HP beats expectations but lowers financial forecast
Revenue and profit increase from a year earlier, but soft PC sales and repercussions from Japan's earthquake will take a toll on Hewlett-Packard's full-year performance.
Hewlett-Packard edged ahead of profit and revenue expectations for its second quarter but lowered its forecast for full-year financial results because of issues with services, the Japan earthquake, and PC sales.
The company today reported non-GAAP earnings per share of $1.24 for the quarter that ended April 30, compared with average expectations of $1.21 by analysts surveyed by Thomson Reuters. Quarterly revenue of $31.63 billion was a notch better than the expected $31.53 billion.
"HP executed well and delivered a solid quarter," Chief Executive Lee Apotheker said in a statement. Revenue grew 3 percent compared with the year-earlier quarter, and profits increased 14 percent.
HP had planned to report financial results tomorrow. But yesterday, the company moved the schedule up by a day. The likely reason: a leaked memo published in The Wall Street Journal and Bloomberg in which Apotheker warned lieutenants of "another tough quarter."
Today, HP publicly acknowledged that things will be a bit harder for the rest of the year.
"HP's revised outlook for the third quarter and the full year fiscal 2011 reflects an expected near-term impact from the Japan earthquake and related events, continued softness in sales of consumer PCs, and reduced operating profit expectations for services," the company said today.
Last quarter, HP had forecast full-year earnings on a non-GAAP (generally accepted accounting principles) basis that would be between $5.20 and $5.28 per share. Today, though, it lowered that forecast to just "at least $5.00." Fiscal 2011 revenue likewise was lowered from a range of $130 billion to $131.5 billion to a range of $129 billion to $130 billion.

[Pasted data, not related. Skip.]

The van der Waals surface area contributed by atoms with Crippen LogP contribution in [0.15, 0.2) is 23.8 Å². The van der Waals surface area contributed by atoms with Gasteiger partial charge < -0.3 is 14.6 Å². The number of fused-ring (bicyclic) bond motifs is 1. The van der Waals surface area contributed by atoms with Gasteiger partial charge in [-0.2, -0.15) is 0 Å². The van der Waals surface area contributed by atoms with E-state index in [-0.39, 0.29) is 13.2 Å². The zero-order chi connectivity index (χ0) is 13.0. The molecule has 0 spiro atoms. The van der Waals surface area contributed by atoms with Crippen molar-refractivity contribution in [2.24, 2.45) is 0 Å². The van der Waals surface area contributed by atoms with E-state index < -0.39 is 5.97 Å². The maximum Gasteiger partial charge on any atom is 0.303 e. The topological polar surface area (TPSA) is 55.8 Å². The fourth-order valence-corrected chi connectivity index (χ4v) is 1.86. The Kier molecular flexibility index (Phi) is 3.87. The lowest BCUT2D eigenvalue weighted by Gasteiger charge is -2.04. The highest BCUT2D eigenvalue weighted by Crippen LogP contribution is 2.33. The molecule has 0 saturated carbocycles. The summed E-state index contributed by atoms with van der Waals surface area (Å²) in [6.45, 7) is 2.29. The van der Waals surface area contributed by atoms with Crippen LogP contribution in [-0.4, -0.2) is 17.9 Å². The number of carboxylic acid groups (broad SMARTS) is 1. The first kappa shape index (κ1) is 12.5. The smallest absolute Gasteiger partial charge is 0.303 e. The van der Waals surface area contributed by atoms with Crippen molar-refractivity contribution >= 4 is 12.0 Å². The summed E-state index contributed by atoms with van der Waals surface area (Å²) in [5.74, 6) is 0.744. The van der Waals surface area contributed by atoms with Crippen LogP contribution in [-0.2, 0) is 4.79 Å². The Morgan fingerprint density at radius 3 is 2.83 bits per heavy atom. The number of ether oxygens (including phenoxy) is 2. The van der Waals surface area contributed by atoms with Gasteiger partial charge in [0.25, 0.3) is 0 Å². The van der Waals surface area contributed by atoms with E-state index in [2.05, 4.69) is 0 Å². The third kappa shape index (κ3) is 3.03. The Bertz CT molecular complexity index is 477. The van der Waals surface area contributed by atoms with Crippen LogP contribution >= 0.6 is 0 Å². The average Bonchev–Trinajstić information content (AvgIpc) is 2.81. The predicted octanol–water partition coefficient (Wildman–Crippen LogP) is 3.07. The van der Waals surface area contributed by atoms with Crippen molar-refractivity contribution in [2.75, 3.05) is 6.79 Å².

For HP's third quarter currently under way, revenue and profit likely won't rise to expectations. Analysts had expected earnings of $1.23 per share on revenue of $31.78 billion. HP, though, warned today that it expects earnings of about $1.08 per share and revenue between $31.1 billion and $31.3 billion.
In trading before the market opened, HP stock dropped $2.21, or 6 percent, to $37.59.
Results for HP's divisions were as follows for its second quarter:
PC revenue dropped 5 percent from the year-earlier quarter. Here, corporate and consumer markets were split: revenue from business sales of PCs grew 13 percent, but consumer PC revenue dropped 23 percent.
Revenue from servers, storage systems, and networking equipment increased 15 percent.
Revenue from services increased 2 percent. It's an area Apotheker is addressing: "Today we are accelerating our efforts to align our services business model to our long-term strategy to deliver unprecedented value to our customers and a better return for our shareholders," he said.
Imaging and printing revenue increased 5 percent.
Software revenue increased 17 percent, and the software group has the highest operating margin, 20.2 percent.
Financial services grew 17 percent.
HP overall generated $4 billion in cash flow from operations during the quarter.
Updated at 5:18 a.m. PT with further detail.